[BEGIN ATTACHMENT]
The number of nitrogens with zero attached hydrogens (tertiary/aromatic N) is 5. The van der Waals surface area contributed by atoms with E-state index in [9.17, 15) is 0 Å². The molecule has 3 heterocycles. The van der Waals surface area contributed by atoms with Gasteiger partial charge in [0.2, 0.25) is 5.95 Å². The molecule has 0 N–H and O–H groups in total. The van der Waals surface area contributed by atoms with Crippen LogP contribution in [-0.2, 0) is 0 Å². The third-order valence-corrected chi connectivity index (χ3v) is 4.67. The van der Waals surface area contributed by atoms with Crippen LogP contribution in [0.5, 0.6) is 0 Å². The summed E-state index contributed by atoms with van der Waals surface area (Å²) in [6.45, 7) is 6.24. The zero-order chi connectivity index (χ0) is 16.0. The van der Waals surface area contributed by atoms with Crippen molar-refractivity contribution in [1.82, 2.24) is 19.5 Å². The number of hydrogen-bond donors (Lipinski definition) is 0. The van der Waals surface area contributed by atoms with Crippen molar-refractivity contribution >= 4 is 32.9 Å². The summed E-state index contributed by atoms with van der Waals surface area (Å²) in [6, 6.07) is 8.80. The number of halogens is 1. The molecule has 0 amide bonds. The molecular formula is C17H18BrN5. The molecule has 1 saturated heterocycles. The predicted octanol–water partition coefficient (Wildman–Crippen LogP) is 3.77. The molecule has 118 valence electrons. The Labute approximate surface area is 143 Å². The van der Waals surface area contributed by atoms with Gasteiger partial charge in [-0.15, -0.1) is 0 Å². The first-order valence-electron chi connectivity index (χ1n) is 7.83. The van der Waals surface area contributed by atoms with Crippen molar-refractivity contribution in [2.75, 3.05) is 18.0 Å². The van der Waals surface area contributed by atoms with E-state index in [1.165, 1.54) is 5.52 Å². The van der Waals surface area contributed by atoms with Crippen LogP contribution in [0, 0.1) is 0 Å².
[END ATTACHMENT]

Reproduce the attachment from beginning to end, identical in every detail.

The number of nitrogens with zero attached hydrogens (tertiary/aromatic N) is 5. The van der Waals surface area contributed by atoms with E-state index in [9.17, 15) is 0 Å². The molecule has 3 heterocycles. The van der Waals surface area contributed by atoms with Gasteiger partial charge in [0.2, 0.25) is 5.95 Å². The molecule has 0 N–H and O–H groups in total. The van der Waals surface area contributed by atoms with Crippen LogP contribution in [-0.2, 0) is 0 Å². The third-order valence-corrected chi connectivity index (χ3v) is 4.67. The van der Waals surface area contributed by atoms with Crippen LogP contribution in [0.5, 0.6) is 0 Å². The summed E-state index contributed by atoms with van der Waals surface area (Å²) in [6.45, 7) is 6.24. The zero-order chi connectivity index (χ0) is 16.0. The van der Waals surface area contributed by atoms with Crippen molar-refractivity contribution in [1.82, 2.24) is 19.5 Å². The number of hydrogen-bond donors (Lipinski definition) is 0. The van der Waals surface area contributed by atoms with Crippen molar-refractivity contribution >= 4 is 32.9 Å². The summed E-state index contributed by atoms with van der Waals surface area (Å²) in [6, 6.07) is 8.80. The number of halogens is 1. The molecule has 0 amide bonds. The molecular formula is C17H18BrN5. The molecule has 1 saturated heterocycles. The predicted octanol–water partition coefficient (Wildman–Crippen LogP) is 3.77. The molecule has 118 valence electrons. The Labute approximate surface area is 143 Å². The van der Waals surface area contributed by atoms with Gasteiger partial charge in [-0.15, -0.1) is 0 Å². The first-order valence-electron chi connectivity index (χ1n) is 7.83. The van der Waals surface area contributed by atoms with Crippen molar-refractivity contribution in [2.75, 3.05) is 18.0 Å². The van der Waals surface area contributed by atoms with E-state index in [1.165, 1.54) is 5.52 Å². The van der Waals surface area contributed by atoms with Crippen LogP contribution in [0, 0.1) is 0 Å².